Abstract 2834: Elevated Blood and Cerebrospinal Fluid Matrix Metalloproteinase-9 is Associated with Poor 3-month Outcome Following Subarachnoid Hemorrhage
Background There is growing evidence supporting the role of inflammation in early brain injury (EBI) and cerebral vasospasm following subarachnoid hemorrhage (SAH). Matrix Metalloproteinases (MMP) are released by inflammatory cells and can mediate EBI via disruption of the extracellular matrix. MMPs also cleave endothelin-1 (ET-1) into strongly vasoactive fragments and may thereby mediate vasospasm, which can further worsen SAH outcome. We hypothesize that elevated MMP-9 in human cerebrospinal fluid (CSF) is associated with vasospasm and SAH outcome, and therefore a potential clinical biomarker.
Methods We prospectively enrolled consecutive SAH subjects, banked serial blood and CSF samples, and evaluated their 3- and 6-month modified Rankins scores (mRS) via telephone follow-up. Angiographic vasospasm was defined as >50% reduction in vessel caliber on angiography on post-SAH day 6-8. Poor outcome was defined as mRS>2. We compared blood and CSF MMP-9 by ELISA on post SAH days 0-1, 2-3, 4-5, 6-8, and 10-14 in a cohort of SAH subjects (N=35) with respect to vasospasm and to 3-month outcome. Continuous variables were compared using student t-test or Wilcoxan rank sum test depending on data normality. Repeated measurements were analyzed using longitudinal regression.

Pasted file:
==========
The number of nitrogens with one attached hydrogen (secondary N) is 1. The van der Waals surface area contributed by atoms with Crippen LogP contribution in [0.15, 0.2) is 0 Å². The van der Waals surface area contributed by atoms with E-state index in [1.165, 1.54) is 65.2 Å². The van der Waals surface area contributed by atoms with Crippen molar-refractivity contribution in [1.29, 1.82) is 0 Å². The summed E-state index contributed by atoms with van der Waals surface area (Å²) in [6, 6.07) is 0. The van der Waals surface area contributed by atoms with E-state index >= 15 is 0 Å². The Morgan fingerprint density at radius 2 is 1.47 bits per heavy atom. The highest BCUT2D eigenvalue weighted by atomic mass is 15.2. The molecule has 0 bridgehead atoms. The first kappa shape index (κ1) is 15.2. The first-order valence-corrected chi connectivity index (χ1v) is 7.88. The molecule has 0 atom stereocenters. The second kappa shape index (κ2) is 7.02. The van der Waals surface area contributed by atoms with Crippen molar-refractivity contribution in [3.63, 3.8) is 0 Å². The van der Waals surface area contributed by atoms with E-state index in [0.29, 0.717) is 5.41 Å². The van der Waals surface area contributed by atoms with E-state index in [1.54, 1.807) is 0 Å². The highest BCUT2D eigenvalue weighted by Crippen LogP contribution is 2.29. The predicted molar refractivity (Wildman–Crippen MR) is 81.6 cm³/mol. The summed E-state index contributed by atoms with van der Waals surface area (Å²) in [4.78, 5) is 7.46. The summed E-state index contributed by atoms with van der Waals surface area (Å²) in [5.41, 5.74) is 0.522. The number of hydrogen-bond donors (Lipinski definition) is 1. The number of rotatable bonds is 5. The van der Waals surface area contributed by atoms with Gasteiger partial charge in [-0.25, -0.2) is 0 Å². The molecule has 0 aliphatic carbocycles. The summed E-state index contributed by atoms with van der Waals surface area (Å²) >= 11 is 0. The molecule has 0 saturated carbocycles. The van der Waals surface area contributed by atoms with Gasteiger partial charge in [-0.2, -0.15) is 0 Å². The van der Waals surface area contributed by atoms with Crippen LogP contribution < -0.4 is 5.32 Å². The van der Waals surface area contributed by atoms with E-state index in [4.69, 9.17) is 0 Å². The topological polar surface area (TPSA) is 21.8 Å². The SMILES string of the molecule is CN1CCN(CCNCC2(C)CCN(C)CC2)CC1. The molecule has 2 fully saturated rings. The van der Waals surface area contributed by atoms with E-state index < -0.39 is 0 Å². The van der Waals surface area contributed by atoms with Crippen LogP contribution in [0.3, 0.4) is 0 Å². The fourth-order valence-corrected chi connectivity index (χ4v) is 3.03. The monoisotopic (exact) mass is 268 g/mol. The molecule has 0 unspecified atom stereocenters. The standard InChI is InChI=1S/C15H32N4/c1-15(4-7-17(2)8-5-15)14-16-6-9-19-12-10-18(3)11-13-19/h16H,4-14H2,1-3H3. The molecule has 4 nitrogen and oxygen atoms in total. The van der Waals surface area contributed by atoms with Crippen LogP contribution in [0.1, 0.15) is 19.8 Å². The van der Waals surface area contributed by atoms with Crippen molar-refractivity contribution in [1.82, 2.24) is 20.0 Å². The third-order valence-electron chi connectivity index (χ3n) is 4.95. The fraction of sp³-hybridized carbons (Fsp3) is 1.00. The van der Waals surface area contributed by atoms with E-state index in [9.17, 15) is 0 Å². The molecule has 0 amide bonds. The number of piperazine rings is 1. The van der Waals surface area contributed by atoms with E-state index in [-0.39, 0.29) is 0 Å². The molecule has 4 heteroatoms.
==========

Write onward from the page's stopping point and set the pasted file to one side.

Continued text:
Results The study population had a mean age of 53 years and has 54% female. Sixty percent of subjects presented with Hunt and Hess grade of 3 and above. Fifty-four percent developed vasospasm and 32% achieved poor 3-month outcome. Elevation of CSF MMP-9 throughout post SAH days 0-14 was associated with poor 3-month outcome (p=0.008). Specifically, elevated CSF MMP-9 on post SAH day 2-3 (p=0.05) and blood MMP-9 on post SAH day 4-5 (p=0.045) were associated with poor 3-month outcome (Figure 1). Blood MMP-9 correlated strongly with blood leukocyte count (r=0.56, p=0.007). Neither CSF nor blood MMP-9 correlated with vasospasm.
Conclusion Early elevation of CSF and blood MMP-9 are associated with poor 3-month outcome but not with vasospasm in SAH. Leukocytes are likely a significant source of blood but not CSF MMP-9. Blood and CSF MMP-9 may mediate neuronal death in SAH via mechanisms independent of angiographic vasospasm. Further studies are necessary to determine the source of CSF MMP-9 and the mechanism by which it mediates poor outcome in SAH. Larger prospective studies are necessary to validate CSF MMP-9 as a predictive biomarker for SAH outcome.
- © 2012 by American Heart Association, Inc.